An exceptionally endearing candidate who has run unsuccessfully three times before, this landscaper and manual laborer is looking out for the little guy: he supports raising the minimum wage in town to $10 an hour, giving out free bus passes to residents and lowering the cost of a bus ride to 50 cents for everyone else, as well as lowering the drinking age to 18 and instituting a progressive income tax in Boulder.
A Boulder native with degrees from CU and MIT, he has had a wildly varied and successful career, serving as Resident Advisor to the Royal Government of Bhutan. Negotiated agreements for large hydropower projects in several countries. He is the chair of the county planning commission and helped revise the county’s comprehensive plan. He helped introduce techniques to control the county’s mosquito population. He has an independent consulting practice in environmental and natural resource management and has been involved in “fracking”-related issues; natural gas drilling is a big issue in Colorado, and Gerstle knows the subject well.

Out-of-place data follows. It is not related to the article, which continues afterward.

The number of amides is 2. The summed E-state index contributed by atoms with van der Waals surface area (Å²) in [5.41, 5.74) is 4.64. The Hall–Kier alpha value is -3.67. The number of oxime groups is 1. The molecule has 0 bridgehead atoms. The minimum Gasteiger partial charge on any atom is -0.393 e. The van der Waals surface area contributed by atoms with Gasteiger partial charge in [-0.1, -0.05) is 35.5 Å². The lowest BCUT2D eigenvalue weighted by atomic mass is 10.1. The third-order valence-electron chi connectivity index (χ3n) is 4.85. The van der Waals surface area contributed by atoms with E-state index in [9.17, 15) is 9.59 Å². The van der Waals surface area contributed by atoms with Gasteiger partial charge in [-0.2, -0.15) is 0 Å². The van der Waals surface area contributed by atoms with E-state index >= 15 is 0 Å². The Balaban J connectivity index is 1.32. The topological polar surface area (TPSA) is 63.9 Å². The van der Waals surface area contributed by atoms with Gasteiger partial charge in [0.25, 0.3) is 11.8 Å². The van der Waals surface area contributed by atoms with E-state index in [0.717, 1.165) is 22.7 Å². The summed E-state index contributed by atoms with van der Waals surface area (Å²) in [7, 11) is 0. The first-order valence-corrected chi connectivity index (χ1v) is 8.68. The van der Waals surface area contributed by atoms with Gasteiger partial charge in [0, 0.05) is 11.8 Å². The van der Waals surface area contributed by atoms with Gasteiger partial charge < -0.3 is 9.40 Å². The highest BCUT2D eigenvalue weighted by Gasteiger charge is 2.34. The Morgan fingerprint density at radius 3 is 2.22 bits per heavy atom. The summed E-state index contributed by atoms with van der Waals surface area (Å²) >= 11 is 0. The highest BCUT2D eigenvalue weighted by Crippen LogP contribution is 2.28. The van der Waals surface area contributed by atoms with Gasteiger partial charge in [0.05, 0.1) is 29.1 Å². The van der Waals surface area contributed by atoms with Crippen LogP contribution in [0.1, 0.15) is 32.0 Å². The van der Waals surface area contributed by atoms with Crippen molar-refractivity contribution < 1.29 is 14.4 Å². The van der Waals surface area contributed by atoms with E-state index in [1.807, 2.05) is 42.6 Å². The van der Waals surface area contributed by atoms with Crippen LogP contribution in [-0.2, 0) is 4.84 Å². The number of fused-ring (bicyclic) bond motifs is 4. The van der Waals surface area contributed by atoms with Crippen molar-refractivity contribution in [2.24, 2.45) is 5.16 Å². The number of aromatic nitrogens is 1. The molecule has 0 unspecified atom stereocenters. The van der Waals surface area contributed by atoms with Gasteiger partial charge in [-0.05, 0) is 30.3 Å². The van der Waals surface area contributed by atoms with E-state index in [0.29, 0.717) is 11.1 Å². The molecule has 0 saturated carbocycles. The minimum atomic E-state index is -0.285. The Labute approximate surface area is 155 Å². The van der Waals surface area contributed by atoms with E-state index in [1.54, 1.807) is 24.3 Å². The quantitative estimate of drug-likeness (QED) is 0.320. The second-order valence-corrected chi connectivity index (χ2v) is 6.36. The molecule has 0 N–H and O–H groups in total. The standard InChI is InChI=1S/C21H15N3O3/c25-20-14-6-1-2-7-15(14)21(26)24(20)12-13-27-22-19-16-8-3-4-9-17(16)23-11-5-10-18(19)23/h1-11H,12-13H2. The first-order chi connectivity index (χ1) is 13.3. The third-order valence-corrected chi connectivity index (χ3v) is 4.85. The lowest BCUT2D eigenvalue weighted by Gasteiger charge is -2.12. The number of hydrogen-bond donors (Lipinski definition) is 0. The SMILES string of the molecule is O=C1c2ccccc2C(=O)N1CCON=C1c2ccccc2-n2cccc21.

A strategic planner for the Boulder Valley School District, he works to chart the progress of all students, but especially those from low-income families. [working to improve education]. Chairs the Human Relations Commission, which works to provide services to make the city livable for low-income families and prohibit discrimination and support civil rights. He supports clean energy and open space. [What sets him apart is his focus on the humans in Boulder.] He wants to expand the city’s safety net to help low-income workers.